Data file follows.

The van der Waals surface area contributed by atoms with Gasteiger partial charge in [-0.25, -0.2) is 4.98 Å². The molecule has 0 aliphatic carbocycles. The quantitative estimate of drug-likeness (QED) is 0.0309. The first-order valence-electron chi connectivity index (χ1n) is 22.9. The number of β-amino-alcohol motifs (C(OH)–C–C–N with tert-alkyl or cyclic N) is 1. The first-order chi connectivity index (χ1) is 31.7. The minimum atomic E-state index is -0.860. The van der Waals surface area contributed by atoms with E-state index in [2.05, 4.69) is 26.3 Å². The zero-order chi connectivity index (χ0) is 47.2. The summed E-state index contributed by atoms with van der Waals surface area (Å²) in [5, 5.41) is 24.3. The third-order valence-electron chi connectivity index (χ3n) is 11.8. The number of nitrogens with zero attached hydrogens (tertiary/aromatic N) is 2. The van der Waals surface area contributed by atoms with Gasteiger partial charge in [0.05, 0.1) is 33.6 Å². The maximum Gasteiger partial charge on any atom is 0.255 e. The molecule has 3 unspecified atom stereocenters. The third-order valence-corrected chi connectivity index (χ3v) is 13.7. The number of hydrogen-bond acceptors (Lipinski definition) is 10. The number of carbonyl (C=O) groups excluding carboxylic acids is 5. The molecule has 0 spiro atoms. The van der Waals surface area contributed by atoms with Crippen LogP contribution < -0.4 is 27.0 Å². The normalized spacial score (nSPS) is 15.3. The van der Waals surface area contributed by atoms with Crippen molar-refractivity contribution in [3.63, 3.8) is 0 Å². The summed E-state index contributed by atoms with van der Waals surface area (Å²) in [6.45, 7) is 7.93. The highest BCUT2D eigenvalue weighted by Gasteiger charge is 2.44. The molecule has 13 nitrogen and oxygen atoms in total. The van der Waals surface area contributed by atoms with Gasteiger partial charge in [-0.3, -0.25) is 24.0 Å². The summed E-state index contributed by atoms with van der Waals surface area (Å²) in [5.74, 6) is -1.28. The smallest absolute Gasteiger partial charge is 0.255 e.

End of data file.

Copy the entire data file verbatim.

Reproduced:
The van der Waals surface area contributed by atoms with Gasteiger partial charge in [-0.25, -0.2) is 4.98 Å². The molecule has 0 aliphatic carbocycles. The quantitative estimate of drug-likeness (QED) is 0.0309. The first-order valence-electron chi connectivity index (χ1n) is 22.9. The number of β-amino-alcohol motifs (C(OH)–C–C–N with tert-alkyl or cyclic N) is 1. The first-order chi connectivity index (χ1) is 31.7. The minimum atomic E-state index is -0.860. The van der Waals surface area contributed by atoms with E-state index in [2.05, 4.69) is 26.3 Å². The zero-order chi connectivity index (χ0) is 47.2. The summed E-state index contributed by atoms with van der Waals surface area (Å²) in [5, 5.41) is 24.3. The third-order valence-electron chi connectivity index (χ3n) is 11.8. The number of nitrogens with zero attached hydrogens (tertiary/aromatic N) is 2. The van der Waals surface area contributed by atoms with Gasteiger partial charge in [0.05, 0.1) is 33.6 Å². The maximum Gasteiger partial charge on any atom is 0.255 e. The molecule has 3 unspecified atom stereocenters. The third-order valence-corrected chi connectivity index (χ3v) is 13.7. The number of hydrogen-bond acceptors (Lipinski definition) is 10. The number of carbonyl (C=O) groups excluding carboxylic acids is 5. The molecule has 0 spiro atoms. The van der Waals surface area contributed by atoms with Crippen LogP contribution < -0.4 is 27.0 Å². The normalized spacial score (nSPS) is 15.3. The van der Waals surface area contributed by atoms with Crippen molar-refractivity contribution in [3.63, 3.8) is 0 Å². The summed E-state index contributed by atoms with van der Waals surface area (Å²) in [6.45, 7) is 7.93. The highest BCUT2D eigenvalue weighted by Gasteiger charge is 2.44. The molecule has 13 nitrogen and oxygen atoms in total. The van der Waals surface area contributed by atoms with Gasteiger partial charge in [-0.3, -0.25) is 24.0 Å². The summed E-state index contributed by atoms with van der Waals surface area (Å²) in [5.74, 6) is -1.28. The smallest absolute Gasteiger partial charge is 0.255 e.